• Horiba M.
      • Kadomatsu K.
      • Nakamura E.
      • Muramatsu H.
      • Ikematsu S.
      • Sakuma S.
      • Hayashi K.
      • Yuzawa Y.
      • Matsuo S.
      • Kuzuya M.
      • Kaname T.
      • Hirai M.
      • Saito H.
      • Muramatsu T.
      ) and thereby plays a key role in the etiology of neointima formation (
      • Horiba M.
      • Kadomatsu K.
      • Nakamura E.
      • Muramatsu H.
      • Ikematsu S.
      • Sakuma S.
      • Hayashi K.
      • Yuzawa Y.
      • Matsuo S.
      • Kuzuya M.
      • Kaname T.
      • Hirai M.
      • Saito H.
      • Muramatsu T.
      ), renal injury (
      • Sato W.
      • Kadomatsu K.
      • Yuzawa Y.
      • Muramatsu H.
      • Hotta N.
      • Matsuo S.
      • Muramatsu T.
      ,
      • Kawai H.
      • Sato W.
      • Yuzawa Y.
      • Kosugi T.
      • Matsuo S.
      • Takei Y.
      • Kadomatsu K.
      • Muramatsu T.
      ), rheumatoid arthritis (
      • Maruyama K.
      • Muramatsu H.
      • Ishiguro N.
      • Muramatsu T.
      ), and intraperitoneal adhesion after surgery (
      • Inoh K.
      • Muramatsu H.
      • Ochiai K.
      • Torii S.
      • Muramatsu T.
      ). So far, protein-tyrosine phosphatase ζ (
      • Maeda N.
      • Ichihara-Tanaka K.
      • Kimura T.
      • Kadomatsu K.
      • Muramatsu T.
      • Noda M.
      ,
      • Qi M.
      • Ikematsu S.
      • Maeda N.
      • Ichihara-Tanaka K.
      • Sakuma S.
      • Noda M.
      • Muramatsu T.
      • Kadomatsu K.
      ), anaplastic lymphoma kinase (
      • Stoica G.E.
      • Kuo A.
      • Aigner A.
      • Sunitha I.
      • Souttou B.
      • Malerczyk C.
      • Caughey J.
      • Wen D.
      • Karavanov A.
      • Riegel A.T.
      • Wellstein A.
      ), low density-lipoprotein receptor-related protein-1 (
      • Muramatsu H.
      • Zou K.
      • Sakaguchi N.
      • Ikematsu S.
      • Sakuma S.
      • Muramatsu T.
      ), low density lipoprotein receptor-related protein 6 (
      • Sakaguchi N.
      • Muramatsu H.
      • Ichihara-Tanaka K.
      • Maeda N.
      • Noda M.
      • Yamamoto T.
      • Michikawa M.
      • Ikematsu S.
      • Sakuma S.
      • Muramatsu T.
      ), and integrin α4β1 and α6β1 (
      • Muramatsu H.
      • Zou P.
      • Suzuki H.
      • Oda Y.
      • Chen G.Y.
      • Sakaguchi N.
      • Sakuma S.
      • Maeda N.
      • Noda M.
      • Takada Y.
      • Muramatsu T.
      ) have been identified as MK receptors. These molecules cooperate during MK signaling, possibly as a receptor complex (
      • Muramatsu H.
      • Zou P.
      • Suzuki H.
      • Oda Y.
      • Chen G.Y.
      • Sakaguchi N.
      • Sakuma S.
      • Maeda N.
      • Noda M.
      • Takada Y.
      • Muramatsu T.
      ). However, not all the molecules serving as MK receptors have been clarified. Importantly, we do not know whether a function specific to a class of cells such as neurite extension requires another receptor to transmit the specific signal or not. Here, we report that a cell surface molecule is specifically expressed in the nervous system as a component of the MK receptor in cells extending processes.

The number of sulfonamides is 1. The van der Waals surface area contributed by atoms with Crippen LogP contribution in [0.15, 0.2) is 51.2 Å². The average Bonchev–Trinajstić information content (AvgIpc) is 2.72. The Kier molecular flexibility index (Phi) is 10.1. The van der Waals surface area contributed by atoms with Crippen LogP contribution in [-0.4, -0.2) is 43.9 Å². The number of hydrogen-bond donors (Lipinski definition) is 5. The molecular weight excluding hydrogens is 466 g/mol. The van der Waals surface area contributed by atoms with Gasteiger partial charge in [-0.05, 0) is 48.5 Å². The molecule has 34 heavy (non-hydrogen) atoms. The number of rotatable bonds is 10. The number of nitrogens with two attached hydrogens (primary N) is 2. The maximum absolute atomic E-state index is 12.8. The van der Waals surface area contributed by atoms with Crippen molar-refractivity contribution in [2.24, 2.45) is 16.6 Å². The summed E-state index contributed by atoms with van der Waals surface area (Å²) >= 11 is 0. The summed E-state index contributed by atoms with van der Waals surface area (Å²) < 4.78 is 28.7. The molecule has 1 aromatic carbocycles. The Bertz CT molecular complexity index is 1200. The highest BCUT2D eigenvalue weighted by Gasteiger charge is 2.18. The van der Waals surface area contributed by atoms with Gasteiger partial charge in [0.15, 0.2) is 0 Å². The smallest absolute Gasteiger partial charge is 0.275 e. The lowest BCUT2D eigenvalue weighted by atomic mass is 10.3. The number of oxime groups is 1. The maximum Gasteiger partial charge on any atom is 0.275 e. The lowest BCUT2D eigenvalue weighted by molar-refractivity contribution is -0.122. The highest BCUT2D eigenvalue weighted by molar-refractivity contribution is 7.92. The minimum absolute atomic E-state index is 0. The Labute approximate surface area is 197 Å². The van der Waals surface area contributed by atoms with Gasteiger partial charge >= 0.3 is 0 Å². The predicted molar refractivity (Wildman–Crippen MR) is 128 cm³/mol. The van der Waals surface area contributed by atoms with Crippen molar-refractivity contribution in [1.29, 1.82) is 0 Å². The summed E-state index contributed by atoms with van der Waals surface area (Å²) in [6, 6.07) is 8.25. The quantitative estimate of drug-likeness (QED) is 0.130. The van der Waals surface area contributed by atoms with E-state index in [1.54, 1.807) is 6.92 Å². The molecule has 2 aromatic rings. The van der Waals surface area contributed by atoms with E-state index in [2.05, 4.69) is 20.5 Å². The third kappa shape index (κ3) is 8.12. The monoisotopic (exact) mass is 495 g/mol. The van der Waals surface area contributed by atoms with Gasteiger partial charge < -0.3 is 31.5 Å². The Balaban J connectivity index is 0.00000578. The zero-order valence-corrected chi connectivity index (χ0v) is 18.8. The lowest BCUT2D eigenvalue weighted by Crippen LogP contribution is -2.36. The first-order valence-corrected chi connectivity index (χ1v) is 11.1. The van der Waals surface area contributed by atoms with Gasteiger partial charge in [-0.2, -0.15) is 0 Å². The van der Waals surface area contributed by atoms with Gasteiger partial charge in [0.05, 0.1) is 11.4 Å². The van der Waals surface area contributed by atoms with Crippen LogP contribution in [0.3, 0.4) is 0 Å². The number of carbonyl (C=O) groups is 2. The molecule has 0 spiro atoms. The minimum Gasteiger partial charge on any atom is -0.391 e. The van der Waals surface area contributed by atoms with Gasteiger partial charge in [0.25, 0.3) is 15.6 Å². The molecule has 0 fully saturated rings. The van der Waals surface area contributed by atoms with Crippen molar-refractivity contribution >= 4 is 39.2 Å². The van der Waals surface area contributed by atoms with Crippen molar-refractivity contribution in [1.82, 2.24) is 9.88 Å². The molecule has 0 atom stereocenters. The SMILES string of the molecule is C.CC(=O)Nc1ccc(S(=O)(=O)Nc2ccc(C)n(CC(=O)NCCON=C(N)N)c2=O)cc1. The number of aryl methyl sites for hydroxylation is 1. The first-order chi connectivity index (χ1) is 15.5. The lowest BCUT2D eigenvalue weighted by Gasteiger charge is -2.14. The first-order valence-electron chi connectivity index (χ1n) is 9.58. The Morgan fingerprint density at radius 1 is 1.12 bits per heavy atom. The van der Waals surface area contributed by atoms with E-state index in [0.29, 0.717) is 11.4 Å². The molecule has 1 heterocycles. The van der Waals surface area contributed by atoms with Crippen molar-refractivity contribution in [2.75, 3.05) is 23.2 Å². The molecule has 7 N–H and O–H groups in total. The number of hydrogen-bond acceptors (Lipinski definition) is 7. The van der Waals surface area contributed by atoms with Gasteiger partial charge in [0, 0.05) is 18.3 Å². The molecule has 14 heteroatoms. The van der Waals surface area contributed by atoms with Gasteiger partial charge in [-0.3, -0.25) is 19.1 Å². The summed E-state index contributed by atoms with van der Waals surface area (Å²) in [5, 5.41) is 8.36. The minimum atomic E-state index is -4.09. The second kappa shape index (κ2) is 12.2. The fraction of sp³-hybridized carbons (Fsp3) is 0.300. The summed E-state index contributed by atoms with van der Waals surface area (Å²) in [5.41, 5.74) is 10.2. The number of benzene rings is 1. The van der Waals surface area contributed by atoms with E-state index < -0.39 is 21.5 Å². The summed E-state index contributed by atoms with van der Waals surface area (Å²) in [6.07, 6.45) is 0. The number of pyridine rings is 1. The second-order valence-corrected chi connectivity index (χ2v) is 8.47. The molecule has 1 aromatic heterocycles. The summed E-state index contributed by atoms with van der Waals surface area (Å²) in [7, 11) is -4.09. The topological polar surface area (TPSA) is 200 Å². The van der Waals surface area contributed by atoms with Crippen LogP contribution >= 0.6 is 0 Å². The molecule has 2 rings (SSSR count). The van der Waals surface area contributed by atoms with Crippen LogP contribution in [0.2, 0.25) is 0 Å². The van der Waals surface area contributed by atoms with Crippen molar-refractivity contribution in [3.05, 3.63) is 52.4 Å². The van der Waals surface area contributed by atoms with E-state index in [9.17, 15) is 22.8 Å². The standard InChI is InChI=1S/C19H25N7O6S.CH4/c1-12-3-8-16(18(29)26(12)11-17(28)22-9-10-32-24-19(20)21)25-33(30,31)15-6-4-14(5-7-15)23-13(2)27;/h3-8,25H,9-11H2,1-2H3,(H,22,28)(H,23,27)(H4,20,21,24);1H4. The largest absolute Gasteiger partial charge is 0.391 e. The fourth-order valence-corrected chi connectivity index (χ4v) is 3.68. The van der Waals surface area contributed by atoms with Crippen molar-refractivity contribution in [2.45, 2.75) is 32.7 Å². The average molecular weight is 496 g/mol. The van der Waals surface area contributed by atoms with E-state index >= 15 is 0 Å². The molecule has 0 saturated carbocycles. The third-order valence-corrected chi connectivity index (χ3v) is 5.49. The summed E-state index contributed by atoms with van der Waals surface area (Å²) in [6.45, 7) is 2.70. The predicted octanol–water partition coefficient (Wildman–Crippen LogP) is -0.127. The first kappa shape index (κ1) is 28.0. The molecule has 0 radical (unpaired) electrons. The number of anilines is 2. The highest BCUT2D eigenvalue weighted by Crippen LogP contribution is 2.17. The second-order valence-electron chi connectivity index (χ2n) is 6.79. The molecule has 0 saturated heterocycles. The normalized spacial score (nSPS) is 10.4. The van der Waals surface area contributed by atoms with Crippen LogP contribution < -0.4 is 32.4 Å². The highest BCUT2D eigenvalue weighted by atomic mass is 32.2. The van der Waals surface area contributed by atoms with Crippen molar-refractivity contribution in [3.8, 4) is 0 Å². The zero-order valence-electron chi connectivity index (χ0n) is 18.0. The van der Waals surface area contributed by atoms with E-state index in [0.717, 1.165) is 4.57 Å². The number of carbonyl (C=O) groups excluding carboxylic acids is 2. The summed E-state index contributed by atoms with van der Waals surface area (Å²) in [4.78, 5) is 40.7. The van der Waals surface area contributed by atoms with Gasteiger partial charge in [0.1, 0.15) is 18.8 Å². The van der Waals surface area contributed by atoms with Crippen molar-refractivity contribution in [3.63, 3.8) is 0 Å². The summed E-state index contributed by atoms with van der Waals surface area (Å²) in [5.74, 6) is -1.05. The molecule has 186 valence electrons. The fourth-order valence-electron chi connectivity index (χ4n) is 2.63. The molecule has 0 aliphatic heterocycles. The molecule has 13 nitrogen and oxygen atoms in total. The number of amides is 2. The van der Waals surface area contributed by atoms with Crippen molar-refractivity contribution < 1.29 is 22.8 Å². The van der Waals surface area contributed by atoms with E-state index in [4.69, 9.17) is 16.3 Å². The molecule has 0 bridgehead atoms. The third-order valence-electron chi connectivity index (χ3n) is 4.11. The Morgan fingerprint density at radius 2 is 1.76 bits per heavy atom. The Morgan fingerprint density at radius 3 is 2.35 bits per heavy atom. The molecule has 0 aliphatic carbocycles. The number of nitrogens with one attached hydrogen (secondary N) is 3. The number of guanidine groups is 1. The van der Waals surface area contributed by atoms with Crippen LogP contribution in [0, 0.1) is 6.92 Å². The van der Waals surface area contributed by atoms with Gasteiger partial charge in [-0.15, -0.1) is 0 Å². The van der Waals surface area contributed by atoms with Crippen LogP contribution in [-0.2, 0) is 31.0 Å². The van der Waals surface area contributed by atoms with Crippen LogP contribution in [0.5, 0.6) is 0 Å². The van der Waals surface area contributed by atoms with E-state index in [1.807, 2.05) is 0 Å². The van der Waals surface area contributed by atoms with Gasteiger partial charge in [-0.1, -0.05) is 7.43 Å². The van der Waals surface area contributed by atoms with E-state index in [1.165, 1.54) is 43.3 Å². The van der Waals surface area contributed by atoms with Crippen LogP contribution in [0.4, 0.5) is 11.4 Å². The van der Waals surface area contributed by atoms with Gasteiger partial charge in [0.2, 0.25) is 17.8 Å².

When undifferentiated CG-4 cells, an oligodendrocyte precursor cell line, are cultured on dishes coated with MK or PTN, they quickly extend processes and adopt bipolar shapes (
      • Rumsby M.
      • Suggitt F.
      • Haynes L.
      • Hughson E.
      • Kidd D.
      • McNulty S.
      ,
      • Rumsby M.
      • Ichihara-Tanaka K.
      • Kimura T.
      • Scott M.
      • Haynes L.
      • Muramatsu T.
      ). Protein-tyrosine phosphatase ζ is considered to be an MK receptor in CG-4 cells since chondroitin sulfate E (CS-E) inhibited its attachment (
      • Rumsby M.
      • Ichihara-Tanaka K.
      • Kimura T.
      • Scott M.
      • Haynes L.
      • Muramatsu T.
      ). On the other hand, preliminary experiments showed that an unknown cell surface protein of 110-120 kDa was mainly cross-linked by 125I-labeled MK in CG-4 cells (data not shown). Thus, we thought that other MK receptors might be expressed in CG-4 cells, due to the complex nature of the MK receptor (
      • Maeda N.
      • Ichihara-Tanaka K.
      • Kimura T.
      • Kadomatsu K.
      • Muramatsu T.
      • Noda M.
      ,
      • Stoica G.E.
      • Kuo A.
      • Aigner A.
      • Sunitha I.
      • Souttou B.
      • Malerczyk C.
      • Caughey J.
      • Wen D.
      • Karavanov A.
      • Riegel A.T.
      • Wellstein A.
      ,
      • Muramatsu H.
      • Zou K.
      • Sakaguchi N.
      • Ikematsu S.
      • Sakuma S.
      • Muramatsu T.
      ,
      • Muramatsu H.
      • Zou P.
      • Suzuki H.
      • Oda Y.
      • Chen G.Y.
      • Sakaguchi N.
      • Sakuma S.
      • Maeda N.
      • Noda M.
      • Takada Y.
      • Muramatsu T.
      ). We noticed that neuroglycan C (NGC), a membrane-bound chondroitin-sulfated proteoglycan, is specifically expressed in the nervous system. NGC, also called chicken acidic leucine-rich epidermal growth factor (EGF)-like domain-containing brain protein, is a developmentally regulated part-time proteoglycan (
      • Yasuda Y.
      • Tokita Y.
      • Aono S.
      • Matsui F.
      • Ono T.
      • Sonta S.
      • Watanabe E.
      • Nakanishi Y.
      • Oohira A.
      ,
      • Oohira A.
      • Shuo T.
      • Tokita Y.
      • Nakanishi K.
      • Aono S.
      ,
      • Aono S.
      • Tokita Y.
      • Shuo T.
      • Yamauchi S.
      • Matsui F.
      • Nakanishi K.
      • Hirano K.
      • Sano M.
      • Oohira A.
      ) and is expressed as isoforms NGC-I, -II, and -III (
      • Oohira A.
      • Shuo T.
      • Tokita Y.
      • Nakanishi K.
      • Aono S.
      ,
      • Aono S.
      • Tokita Y.
      • Shuo T.
      • Yamauchi S.
      • Matsui F.
      • Nakanishi K.
      • Hirano K.
      • Sano M.
      • Oohira A.
      ,
      • Yamauchi S.
      • Tokita Y.
      • Aono S.
      • Matsui F.
      • Shuo T.
      • Ito H.
      • Kato K.
      • Kasahara K.
      • Oohira A.
      ). Recently a new isoform, NGC-IV, was identified (